Switzerland Immigration Services

Newland Chase offers full support with all aspects of corporate immigration to Switzerland. Please find an overview of the typical corporate immigration processes below. Every situation is unique, so please do get in touch, either through your usual Newland Chase contact or using the details on the right hand side of the page. Our immigration experts will be glad to discuss your needs in greater detail.

Immigration Summary

Switzerland has a quota system for certain types of permits. Quotas are per calendar year and distributed to the cantons according to economic necessity. The Federal Migration Office keeps further quotas on reserve.

The Long-Term (B) Permit, which is subject to the quota system, is usually approved for an indefinite period for local contracts, and for up to four years (exceptionally five years) for assignments. However, the permit card is issued in 12-month or 24-month increments. Note that if the B permit quota has been exhausted, the applicant may be issued with an L permit.

The Short-Term (L) Permit is issued for local contracts or assignments for up to one year (although this may be renewed up to a maximum stay of 24 months), and is subject to the quota system.

For stays of up to 4 months, the Visa Type D functions as a visa, work permit and residence permit, and is exempt from the quota system. The four-month permit cannot be extended beyond four months in a 12-month period without applying for a quota.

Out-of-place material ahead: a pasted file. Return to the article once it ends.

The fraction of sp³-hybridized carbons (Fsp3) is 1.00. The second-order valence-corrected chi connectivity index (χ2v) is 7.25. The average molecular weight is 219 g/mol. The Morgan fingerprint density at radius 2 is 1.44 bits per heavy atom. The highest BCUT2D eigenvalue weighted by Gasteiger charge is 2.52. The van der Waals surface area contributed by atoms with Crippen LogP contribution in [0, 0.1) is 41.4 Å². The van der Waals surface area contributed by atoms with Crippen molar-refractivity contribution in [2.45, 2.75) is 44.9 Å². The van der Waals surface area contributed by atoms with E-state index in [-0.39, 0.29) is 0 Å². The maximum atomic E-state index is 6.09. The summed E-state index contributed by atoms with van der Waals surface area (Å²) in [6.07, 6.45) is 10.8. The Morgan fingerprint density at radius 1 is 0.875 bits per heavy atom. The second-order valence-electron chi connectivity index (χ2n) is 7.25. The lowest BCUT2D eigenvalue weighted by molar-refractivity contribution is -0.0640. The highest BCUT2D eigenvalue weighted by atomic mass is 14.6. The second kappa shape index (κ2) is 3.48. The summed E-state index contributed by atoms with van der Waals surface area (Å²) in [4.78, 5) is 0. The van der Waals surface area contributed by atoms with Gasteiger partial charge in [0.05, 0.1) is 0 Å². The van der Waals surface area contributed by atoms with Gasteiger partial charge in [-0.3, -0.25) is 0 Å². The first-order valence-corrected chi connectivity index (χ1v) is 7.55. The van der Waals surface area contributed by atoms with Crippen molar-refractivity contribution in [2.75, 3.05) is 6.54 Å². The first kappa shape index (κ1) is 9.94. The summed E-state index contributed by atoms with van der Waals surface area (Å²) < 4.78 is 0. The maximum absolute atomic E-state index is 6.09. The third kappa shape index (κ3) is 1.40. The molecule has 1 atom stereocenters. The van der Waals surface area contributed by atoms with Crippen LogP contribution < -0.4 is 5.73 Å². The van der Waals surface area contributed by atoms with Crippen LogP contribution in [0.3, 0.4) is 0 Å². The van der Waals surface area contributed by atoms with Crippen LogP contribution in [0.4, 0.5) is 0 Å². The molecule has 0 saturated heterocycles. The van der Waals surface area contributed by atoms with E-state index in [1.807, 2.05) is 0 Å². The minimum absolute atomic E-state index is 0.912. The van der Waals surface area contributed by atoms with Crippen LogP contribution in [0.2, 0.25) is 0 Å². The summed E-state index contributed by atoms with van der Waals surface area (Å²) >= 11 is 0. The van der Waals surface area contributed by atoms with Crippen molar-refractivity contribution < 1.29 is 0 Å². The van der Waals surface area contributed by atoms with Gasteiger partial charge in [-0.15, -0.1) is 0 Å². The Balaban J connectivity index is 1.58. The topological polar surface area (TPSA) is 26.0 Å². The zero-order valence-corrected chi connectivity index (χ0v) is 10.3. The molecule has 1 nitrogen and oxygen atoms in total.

Assignees (or occasionally local hires) who will be working in Switzerland for 120 days or less in a twelve-month period (or, in some cantons, a calendar year) can apply for a 120-Day Work Permit, which is exempt from quotas. Note that this work must be done in blocks of not more than 90 days per six-month period.

For local contracts, a labour market test is required, unless the applicant is a senior manager, with salary of at least CHF 120,000 per annum transferring within the same group of companies to a management position in Switzerland.

For assignment, no labour market test is required. The applicant must generally have been employed by the sending company for a minimum of 12 months, and may also need to prove appropriate work experience.

Applicants who are employed outside Switzerland and who will be working in Switzerland for up to eight days over the course of one calendar year may not need to obtain work permits, but might need to obtain entry visas depending on their nationality. Note that the length of work permit exemption will depend on the location of the sending entity. The 8-Day Work Permit Exemption does not apply to the certain industries.

A 90-Day Notification without a work permit may be applicable to EU/EEA-national applicants (apart from Croatian nationals) who will be working in Switzerland as local hires, and any foreign nationals employed by a company headquartered in the EU or EFTA working in Switzerland on assignment, for more than eight days but less than 90 working days over the course of one calendar year. No quota is applied.

Employees who are locally hired in Switzerland and who are nationals and residents of an EU/EFTA country and who will be commuting to Switzerland from their home country or residence may apply for a Cross-Border Commuter Permit (G). This is issued by the canton without the need for an application to the Federal Migration Authorities and with no quota system. The G Permit holder must return to his/her country of residence at least once a week.